Have you shelved a dream? I think it’s time to take it down and explore it again.

How to Be Creative (according to John Cleese)

I recently found this video of John Cleese presenting several tips for managing your time to become more creative. I found these tips to be very simple to follow and plan to use this myself on some upcoming projects. The following is a summary his presentation. If you have the time, I highly recommend watching the whole thing.

According to research referenced by John, those who are most creative do not have any special talent or IQ. Rather, they have acquired a facility for getting themselves into a childlike mood where they are allowed to play with ideas, not for any practical purpose but for enjoyment. If you want to be creative, you need to practice getting into this mindset.

He points out that there are two modes of thinking: open and closed. The closed mode is our normal mode of operation while at work. It’s when we are purpose driven, have lots to do, not enough time, and may be a cause of stress. The open mode on the other hand is a relaxed state of mind when we are more contemplative or even humorous. This is not the same thing as being idle, however. Being in the open mode encourages creative idea generation.

When brainstorming solutions to a difficult problem we need to be in the open mode. Once you have an idea, switch to the closed mode to implement the solution. If you get stuck, switch back to open mode.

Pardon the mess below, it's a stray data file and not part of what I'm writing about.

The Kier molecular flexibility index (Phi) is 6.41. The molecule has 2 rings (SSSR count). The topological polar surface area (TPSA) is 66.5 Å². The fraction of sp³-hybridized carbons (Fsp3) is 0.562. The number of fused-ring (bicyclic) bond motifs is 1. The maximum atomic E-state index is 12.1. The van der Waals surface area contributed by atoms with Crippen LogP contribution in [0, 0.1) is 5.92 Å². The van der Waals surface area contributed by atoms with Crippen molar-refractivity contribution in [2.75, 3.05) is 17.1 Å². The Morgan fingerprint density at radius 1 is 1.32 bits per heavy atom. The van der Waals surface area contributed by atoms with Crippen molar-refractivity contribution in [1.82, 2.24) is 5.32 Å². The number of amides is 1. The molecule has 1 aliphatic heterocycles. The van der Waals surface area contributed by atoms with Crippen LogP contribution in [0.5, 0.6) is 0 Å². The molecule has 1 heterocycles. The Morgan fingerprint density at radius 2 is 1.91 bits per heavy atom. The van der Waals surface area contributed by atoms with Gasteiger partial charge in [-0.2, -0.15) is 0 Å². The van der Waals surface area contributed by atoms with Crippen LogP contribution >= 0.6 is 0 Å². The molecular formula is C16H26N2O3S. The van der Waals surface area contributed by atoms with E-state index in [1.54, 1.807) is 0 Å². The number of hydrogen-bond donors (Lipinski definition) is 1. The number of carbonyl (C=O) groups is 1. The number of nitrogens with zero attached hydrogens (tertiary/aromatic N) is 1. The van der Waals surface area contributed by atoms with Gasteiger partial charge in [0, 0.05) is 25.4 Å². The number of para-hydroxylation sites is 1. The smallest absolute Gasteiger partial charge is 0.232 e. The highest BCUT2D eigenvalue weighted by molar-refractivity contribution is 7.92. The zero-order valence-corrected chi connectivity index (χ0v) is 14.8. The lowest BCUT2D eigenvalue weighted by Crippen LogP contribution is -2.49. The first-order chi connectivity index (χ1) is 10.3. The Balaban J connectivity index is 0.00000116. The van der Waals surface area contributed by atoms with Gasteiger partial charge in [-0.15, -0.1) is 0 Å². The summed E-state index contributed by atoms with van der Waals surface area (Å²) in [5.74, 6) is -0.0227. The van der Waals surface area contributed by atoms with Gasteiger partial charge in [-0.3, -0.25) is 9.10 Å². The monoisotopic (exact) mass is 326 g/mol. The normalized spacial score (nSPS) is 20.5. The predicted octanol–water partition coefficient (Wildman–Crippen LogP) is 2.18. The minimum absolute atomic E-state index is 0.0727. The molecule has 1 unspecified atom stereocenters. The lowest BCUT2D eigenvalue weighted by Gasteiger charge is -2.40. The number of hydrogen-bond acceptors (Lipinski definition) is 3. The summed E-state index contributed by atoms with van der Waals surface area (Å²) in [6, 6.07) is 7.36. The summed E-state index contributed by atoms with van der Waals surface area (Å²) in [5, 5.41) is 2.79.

John says we too often get stuck in the closed mode. We can get tunnel vision attempting to accomplish our goals. He criticizes the formal attitude of business meetings–who can come up with great ideas while being so reserved? It’s important to encourage creativity and even humor in meetings.

Certain conditions make it more likely you will get into the open mode:

  1. Space – Find a quiet, undisturbed space where you can work. The goal is to have a space-time oasis away from the real world.
  2. Time – We can’t be in open mode all the time. Designate a fixed amount of time– say 90 minutes–during which you ignore all distractions to brainstorm. It’s common to start thinking about things you should be doing instead. Ignore those thoughts. You have to make time for creativity to happen.
  3. Time (again) – Don’t accept the first answer you come up with; keep playing with the problem until you are satisfied with the solution.
  4. Confidence – Be open to anything.  You may not find an answer but this is okay.
  5. Humor is the fastest way to get into the open mood. Inject humor into a serious meeting where creative, original solutions are needed; don’t consider it to be taboo.

When you are brainstorming, keep your mind near the subject. It is like daydreaming. Sooner or later you will get a gift from your subconscious… but only if you put in the pondering time.

John says he can get even more creative when there are two people involved. But don’t play with someone that makes you feel defensive. Don’t criticize what is being said. Use phrases like “let’s pretend” or “can you clarify” to keep the discussion productive.

If you are stuck, try making random connections. Don’t get fooled by randomness though. The connections are only useful if they create new meaning. Use your intuition to determine if the connections have significance to you. Sometimes deliberately absurd connections– “intermediate impossibles”–can be used as a stepping stone to an idea that is right. When you are playing, nothing is wrong.